Your experiment is over and data has been collected. You now want to study your data results and make comparisons between the independent variable and the dependent variable. For the example project, a color scale can be created in order to have quantitative information to describe the results.
The color scale is an example that I created using the program called Snagit!. This program allows me to create the chart and different colored dots.
Note: The scale shown doesn’t indicate units. Instead, it is a color scale from 0 to 10 that indicates degree of oxidation. Since the oxidation of a peeled apple causes the exposed flesh of the fruit to turn brown, a color value of zero “0” indicates no oxidation, and a color value of 10 is the greatest amount of oxidation that the scale measures.
Yes, I created the color scale so that I would have a quantitative value for oxidation. Yes, you can create your own color scaled and yes it is scientifically valid as long as you show your scale with your data analysis. I did not invent the oxidation colors. I just created a number scale that is used to indicate the degree of oxidation, with the darker more oxidized color represented by higher numbers.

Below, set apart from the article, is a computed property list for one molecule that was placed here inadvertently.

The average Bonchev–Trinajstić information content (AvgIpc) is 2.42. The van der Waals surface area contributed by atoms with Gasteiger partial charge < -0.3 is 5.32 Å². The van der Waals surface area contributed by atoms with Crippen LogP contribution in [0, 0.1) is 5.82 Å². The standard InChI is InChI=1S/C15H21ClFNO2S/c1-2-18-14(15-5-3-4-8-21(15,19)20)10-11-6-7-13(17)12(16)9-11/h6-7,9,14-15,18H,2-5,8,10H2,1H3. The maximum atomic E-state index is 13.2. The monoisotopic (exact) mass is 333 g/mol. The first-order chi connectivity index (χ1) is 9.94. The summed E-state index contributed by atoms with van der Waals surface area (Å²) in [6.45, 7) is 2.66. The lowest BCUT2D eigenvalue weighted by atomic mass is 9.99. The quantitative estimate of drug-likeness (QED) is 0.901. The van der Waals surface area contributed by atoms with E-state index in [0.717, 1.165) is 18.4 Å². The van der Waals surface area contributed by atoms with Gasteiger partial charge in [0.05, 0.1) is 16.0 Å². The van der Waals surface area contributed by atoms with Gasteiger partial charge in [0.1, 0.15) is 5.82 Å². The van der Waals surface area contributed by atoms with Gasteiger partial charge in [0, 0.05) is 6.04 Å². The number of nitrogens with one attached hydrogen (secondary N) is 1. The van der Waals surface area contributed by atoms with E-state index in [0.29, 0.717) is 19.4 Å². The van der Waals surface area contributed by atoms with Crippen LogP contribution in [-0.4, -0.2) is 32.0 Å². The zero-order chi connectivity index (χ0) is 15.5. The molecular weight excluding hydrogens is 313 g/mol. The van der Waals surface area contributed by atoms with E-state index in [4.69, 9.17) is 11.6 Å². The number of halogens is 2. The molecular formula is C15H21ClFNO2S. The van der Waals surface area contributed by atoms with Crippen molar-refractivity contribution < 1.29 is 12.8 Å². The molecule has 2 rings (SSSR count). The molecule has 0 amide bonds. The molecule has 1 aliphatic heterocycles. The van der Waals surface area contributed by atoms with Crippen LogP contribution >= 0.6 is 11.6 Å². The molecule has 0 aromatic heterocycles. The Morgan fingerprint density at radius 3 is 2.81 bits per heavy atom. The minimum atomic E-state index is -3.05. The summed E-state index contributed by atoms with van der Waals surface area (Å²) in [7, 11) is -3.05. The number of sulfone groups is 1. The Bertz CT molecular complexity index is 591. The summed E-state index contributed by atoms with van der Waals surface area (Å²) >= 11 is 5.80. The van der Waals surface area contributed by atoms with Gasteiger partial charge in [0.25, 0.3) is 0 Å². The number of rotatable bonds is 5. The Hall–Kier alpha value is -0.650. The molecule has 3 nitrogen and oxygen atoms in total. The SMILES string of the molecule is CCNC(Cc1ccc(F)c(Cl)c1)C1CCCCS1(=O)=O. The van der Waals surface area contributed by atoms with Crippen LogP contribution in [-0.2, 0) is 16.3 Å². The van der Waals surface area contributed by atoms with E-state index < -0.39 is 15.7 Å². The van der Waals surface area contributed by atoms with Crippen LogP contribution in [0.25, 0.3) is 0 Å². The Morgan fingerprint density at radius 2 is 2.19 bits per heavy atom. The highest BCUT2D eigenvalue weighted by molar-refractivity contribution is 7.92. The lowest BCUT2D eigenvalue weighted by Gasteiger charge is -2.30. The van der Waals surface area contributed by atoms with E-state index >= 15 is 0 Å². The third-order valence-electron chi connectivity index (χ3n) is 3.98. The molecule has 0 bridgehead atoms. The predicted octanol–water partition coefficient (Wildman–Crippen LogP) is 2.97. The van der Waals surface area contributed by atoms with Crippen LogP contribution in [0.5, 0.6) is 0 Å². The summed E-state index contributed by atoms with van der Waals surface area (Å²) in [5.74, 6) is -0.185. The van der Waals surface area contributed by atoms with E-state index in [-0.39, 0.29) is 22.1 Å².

In creating my oxidation color scale, I started with the color of the apple flesh before being oxidized (color when peel is first removed. The color of the greatest oxidation would be the control (water) which is the darkest brown. I then, tried to create a color scale that increased in darkness with each higher number. There are no units on the oxidation scale because it is a comparison and not exact measurements.
|Janice VanCleave’s Guide to More of the Best Science Fair Projects|